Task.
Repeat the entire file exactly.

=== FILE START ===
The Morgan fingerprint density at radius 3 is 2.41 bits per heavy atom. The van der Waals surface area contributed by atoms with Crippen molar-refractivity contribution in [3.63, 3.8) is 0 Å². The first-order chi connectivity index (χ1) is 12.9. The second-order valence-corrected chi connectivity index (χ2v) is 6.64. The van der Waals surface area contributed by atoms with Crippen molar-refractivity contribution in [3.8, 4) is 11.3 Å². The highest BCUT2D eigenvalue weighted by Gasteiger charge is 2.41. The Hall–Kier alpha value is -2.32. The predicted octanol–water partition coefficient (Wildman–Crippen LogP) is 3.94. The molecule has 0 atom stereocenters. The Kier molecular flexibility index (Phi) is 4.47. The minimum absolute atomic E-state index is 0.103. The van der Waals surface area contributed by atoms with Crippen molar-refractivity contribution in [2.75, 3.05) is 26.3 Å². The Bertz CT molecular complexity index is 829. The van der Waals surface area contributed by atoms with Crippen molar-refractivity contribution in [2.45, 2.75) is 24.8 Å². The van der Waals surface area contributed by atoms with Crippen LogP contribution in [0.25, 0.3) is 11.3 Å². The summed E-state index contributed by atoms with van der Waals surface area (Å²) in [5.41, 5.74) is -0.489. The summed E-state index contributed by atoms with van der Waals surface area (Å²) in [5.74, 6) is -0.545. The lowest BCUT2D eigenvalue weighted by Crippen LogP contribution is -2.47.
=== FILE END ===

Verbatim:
The Morgan fingerprint density at radius 3 is 2.41 bits per heavy atom. The van der Waals surface area contributed by atoms with Crippen molar-refractivity contribution in [3.63, 3.8) is 0 Å². The first-order chi connectivity index (χ1) is 12.9. The second-order valence-corrected chi connectivity index (χ2v) is 6.64. The van der Waals surface area contributed by atoms with Crippen molar-refractivity contribution in [3.8, 4) is 11.3 Å². The highest BCUT2D eigenvalue weighted by Gasteiger charge is 2.41. The Hall–Kier alpha value is -2.32. The predicted octanol–water partition coefficient (Wildman–Crippen LogP) is 3.94. The molecule has 0 atom stereocenters. The Kier molecular flexibility index (Phi) is 4.47. The minimum absolute atomic E-state index is 0.103. The van der Waals surface area contributed by atoms with Crippen molar-refractivity contribution in [2.75, 3.05) is 26.3 Å². The Bertz CT molecular complexity index is 829. The van der Waals surface area contributed by atoms with Crippen molar-refractivity contribution in [2.45, 2.75) is 24.8 Å². The van der Waals surface area contributed by atoms with Crippen LogP contribution in [0.25, 0.3) is 11.3 Å². The summed E-state index contributed by atoms with van der Waals surface area (Å²) in [5.41, 5.74) is -0.489. The summed E-state index contributed by atoms with van der Waals surface area (Å²) in [5.74, 6) is -0.545. The lowest BCUT2D eigenvalue weighted by Crippen LogP contribution is -2.47.